Stocks End Sharply Lower on Bond Turbulence, Dow Off 129
Stocks closed at the day's worst levels and the Dow tumbled 129 points as bond yields hit multiyear highs, dashing investors' hopes for a Fed rate cut.
"A few weeks ago people were convinced rates were going lower, you don't hear any of that talk now and there are now a number of analysts who think the Fed will actually raise rates at the next meeting at the end of this month," said James Maguire, floor broker at Christopher J. Forbes.
"That is what the market has chosen to focus on," he added. "Rates have remained steady for quite a long period of time now and it's the fact that it broke out of a range."
The price of the benchmark 10-year Treasury continued its recent decline, sending the yields above 5.25% for the first time in five years.
Stocks in rate-sensitive sectors, such as homebuilders, utilities and real estate investment trusts saw the brunt of declines on Tuesday.
"Interest rates are the main thing to watch because it has huge ramifications not just for the economy and the housing market, but also for equity valuation models," said Jeffrey Saut, chief investment strategist at Raymond James. "It still feels to me like interest rates are going to trend higher here."
Breadth was decidedly negative with decliners outnumbering advancers by six to one on the NYSE. All ten economic sectors tracked by S&P ended lower with the healthcare and tech sectors posting the smallest daily declines, each losing about 0.75%.
In earnings news, Texas Instruments lowered the midpoint for its fiscal second-quarter revenue guidance, blaming weak sales of calculators. The stock fell, dragging down semiconductors and other tech shares with it.
There was good news from the first major Wall Street investment firm to report this week. Lehman Brothers reported second-quarter earnings per share of $2.21, beating Wall Street expectations. The company said profits were helped by a surge in investment banking revenue. Analysts surveyed by Thomson Financial expected second-quarter earnings of $1.88 per share, up from $1.61 in the same quarter the previous year.
Meanwhile, the takeover saga of Dow Jones by News Corp. continued as the Bancroft family, who are controlling shareholders of the news provider, prepared to submit a new set of editorial safeguards to the Rupert Murdoch run media giant, the Wall Street Journal reported on Monday.
New York light sweet crude futures fell to trade just above $65 a barrel on expectations of a rise in weekly inventories tomorrow.
European Stocks Close Lower
European stock markets traded lower, following a mixed Asian session, as concerns over the effect of interest-rate tightening weighed on market sentiment.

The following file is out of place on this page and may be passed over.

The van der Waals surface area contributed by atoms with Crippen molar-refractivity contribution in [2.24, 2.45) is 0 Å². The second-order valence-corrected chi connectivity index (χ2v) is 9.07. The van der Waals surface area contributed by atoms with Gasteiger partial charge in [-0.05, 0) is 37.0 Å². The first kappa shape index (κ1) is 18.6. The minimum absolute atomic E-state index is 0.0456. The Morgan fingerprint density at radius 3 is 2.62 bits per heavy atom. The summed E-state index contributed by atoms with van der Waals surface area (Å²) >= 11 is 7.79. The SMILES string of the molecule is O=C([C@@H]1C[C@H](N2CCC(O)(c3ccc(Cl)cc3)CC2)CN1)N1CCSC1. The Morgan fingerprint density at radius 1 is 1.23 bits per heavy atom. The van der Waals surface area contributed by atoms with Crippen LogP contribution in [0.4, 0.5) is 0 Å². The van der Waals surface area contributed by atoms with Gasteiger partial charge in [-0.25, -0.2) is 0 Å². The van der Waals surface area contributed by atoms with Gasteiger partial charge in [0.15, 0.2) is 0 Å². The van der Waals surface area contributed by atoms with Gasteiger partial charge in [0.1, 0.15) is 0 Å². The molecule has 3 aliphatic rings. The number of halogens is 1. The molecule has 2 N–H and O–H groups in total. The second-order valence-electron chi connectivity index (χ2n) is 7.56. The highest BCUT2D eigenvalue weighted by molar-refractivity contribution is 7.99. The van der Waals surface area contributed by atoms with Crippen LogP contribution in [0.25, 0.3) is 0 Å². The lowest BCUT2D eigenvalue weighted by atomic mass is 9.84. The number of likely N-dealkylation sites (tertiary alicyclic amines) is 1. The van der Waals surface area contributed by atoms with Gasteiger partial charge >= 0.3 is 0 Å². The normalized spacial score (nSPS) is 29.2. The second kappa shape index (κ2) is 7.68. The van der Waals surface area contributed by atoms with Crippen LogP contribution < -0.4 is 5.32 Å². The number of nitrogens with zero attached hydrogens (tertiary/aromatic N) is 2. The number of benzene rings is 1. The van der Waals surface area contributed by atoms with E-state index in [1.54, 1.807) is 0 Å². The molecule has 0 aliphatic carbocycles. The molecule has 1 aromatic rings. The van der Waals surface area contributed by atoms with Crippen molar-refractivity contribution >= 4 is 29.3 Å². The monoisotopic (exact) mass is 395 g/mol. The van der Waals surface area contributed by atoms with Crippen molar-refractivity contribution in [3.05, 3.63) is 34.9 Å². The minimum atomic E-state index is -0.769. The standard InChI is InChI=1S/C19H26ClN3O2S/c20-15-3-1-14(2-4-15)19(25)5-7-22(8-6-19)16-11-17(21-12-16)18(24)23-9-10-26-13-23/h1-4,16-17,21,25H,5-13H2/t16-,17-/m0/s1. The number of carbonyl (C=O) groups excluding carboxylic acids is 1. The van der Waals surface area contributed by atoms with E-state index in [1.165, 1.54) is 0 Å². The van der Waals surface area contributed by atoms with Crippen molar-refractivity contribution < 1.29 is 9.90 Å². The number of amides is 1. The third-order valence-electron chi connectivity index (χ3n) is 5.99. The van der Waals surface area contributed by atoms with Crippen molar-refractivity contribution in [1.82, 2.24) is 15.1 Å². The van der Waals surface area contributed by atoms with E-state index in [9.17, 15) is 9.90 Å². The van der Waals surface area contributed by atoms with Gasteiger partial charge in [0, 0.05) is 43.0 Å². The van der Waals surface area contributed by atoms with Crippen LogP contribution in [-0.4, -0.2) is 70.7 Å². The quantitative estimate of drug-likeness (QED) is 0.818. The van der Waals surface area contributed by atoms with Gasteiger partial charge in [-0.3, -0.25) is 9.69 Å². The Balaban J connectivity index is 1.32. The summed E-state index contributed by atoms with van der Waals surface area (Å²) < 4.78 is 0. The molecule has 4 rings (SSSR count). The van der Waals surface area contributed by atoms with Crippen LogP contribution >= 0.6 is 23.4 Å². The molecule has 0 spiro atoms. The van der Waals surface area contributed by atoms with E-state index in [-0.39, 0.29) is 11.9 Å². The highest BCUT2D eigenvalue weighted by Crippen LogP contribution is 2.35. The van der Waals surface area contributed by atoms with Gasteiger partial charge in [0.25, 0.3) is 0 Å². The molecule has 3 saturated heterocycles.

The London FTSE-100, Paris CAC-40 and Frankfurt DAX all finished in negative territory. The FTSE CNBC Global 300 was also trading lower.
HBOS, Britain's biggest mortgage provider, sank after saying its share of the mortgage market fell below 10% for the first half of the year, well below its average.
The company said it expects market share to bounce back to 15% to 20% in the second half of the year.
In Zurich, Novartis received a blow Monday as a U.S. court gave Teva Pharmaceutical the green light to sell a generic version of the Swiss pharmaceutical company's blood-pressure treatment Lotrel. Novartis shares fell.
And utility company Veolia Environment agreed to buy U.S. heating and cooling systems firm Thermal North America for $788 million including debt, Thomson Financial reported.Asia Mixed
Asian stocks were mixed in the afternoon session Tuesday, with the Tokyo market closing lower ahead of an interest rate decision this week. But South Korea and Australia managed to move forward.
Tokyo's Nikkei 225 Average closed weaker, as shares of shipping firms and airlines fell on concern about higher fuel costs and investors took profits in
Mitsui Sumitomo Insurance and other recent gainers. Toshiba, the second-most actively traded issue, rose after the Nikkei business daily reported the company plans to boost its flash memory production capacity.
In South Korea, the Kospi Index rose for the first session in three as Hyundai Heavy gained after reporting its latest order, while LG Electronics rose after a brokerage predicted a surge in earnings in the second quarter. Daewoo Securities surged over 8% after its chief executive said during a news conference that net profit in the fiscal year ending March 2008 may reach as much as 700 billion won, or about $752 million.
Hong Kong stocks were largely flat after China's annual consumer inflation hit a 27-month high, caused fears of further monetary tightening and hurting shares in mainland lenders. Property stocks fell before a widely awaited government land auction set to open later in the session for a plot of land in West Kowloon that could fetch nearly $1 billion.
Chinese shares were higher by 1.9%, while Singapore stocks edged higher.